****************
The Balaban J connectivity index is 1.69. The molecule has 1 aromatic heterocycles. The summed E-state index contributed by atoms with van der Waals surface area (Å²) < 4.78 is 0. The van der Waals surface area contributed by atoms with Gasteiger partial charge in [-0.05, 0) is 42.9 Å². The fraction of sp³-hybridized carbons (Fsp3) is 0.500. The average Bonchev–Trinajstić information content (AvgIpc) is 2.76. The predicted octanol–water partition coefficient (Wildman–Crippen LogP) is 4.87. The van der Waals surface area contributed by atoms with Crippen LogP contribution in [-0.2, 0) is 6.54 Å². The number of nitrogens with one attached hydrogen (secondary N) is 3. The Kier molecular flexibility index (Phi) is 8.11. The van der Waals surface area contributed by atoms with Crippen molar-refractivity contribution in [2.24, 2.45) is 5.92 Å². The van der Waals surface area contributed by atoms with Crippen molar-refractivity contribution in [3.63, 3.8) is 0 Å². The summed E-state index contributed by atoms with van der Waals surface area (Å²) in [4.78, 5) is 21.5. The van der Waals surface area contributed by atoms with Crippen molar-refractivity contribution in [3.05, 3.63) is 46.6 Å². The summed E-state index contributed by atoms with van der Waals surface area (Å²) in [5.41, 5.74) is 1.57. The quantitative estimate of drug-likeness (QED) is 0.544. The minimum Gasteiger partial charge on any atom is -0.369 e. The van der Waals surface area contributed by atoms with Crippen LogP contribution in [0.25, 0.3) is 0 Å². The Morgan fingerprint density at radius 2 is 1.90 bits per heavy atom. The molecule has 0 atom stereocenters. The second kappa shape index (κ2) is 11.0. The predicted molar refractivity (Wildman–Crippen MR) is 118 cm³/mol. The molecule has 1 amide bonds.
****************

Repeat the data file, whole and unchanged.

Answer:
The Balaban J connectivity index is 1.69. The molecule has 1 aromatic heterocycles. The summed E-state index contributed by atoms with van der Waals surface area (Å²) < 4.78 is 0. The van der Waals surface area contributed by atoms with Gasteiger partial charge in [-0.05, 0) is 42.9 Å². The fraction of sp³-hybridized carbons (Fsp3) is 0.500. The average Bonchev–Trinajstić information content (AvgIpc) is 2.76. The predicted octanol–water partition coefficient (Wildman–Crippen LogP) is 4.87. The van der Waals surface area contributed by atoms with Crippen LogP contribution in [-0.2, 0) is 6.54 Å². The number of nitrogens with one attached hydrogen (secondary N) is 3. The Kier molecular flexibility index (Phi) is 8.11. The van der Waals surface area contributed by atoms with Crippen molar-refractivity contribution in [2.24, 2.45) is 5.92 Å². The van der Waals surface area contributed by atoms with Crippen molar-refractivity contribution in [3.63, 3.8) is 0 Å². The summed E-state index contributed by atoms with van der Waals surface area (Å²) in [4.78, 5) is 21.5. The van der Waals surface area contributed by atoms with Crippen molar-refractivity contribution in [3.05, 3.63) is 46.6 Å². The summed E-state index contributed by atoms with van der Waals surface area (Å²) in [5.41, 5.74) is 1.57. The quantitative estimate of drug-likeness (QED) is 0.544. The minimum Gasteiger partial charge on any atom is -0.369 e. The van der Waals surface area contributed by atoms with Crippen LogP contribution in [0.25, 0.3) is 0 Å². The Morgan fingerprint density at radius 2 is 1.90 bits per heavy atom. The molecule has 0 atom stereocenters. The second kappa shape index (κ2) is 11.0. The predicted molar refractivity (Wildman–Crippen MR) is 118 cm³/mol. The molecule has 1 amide bonds.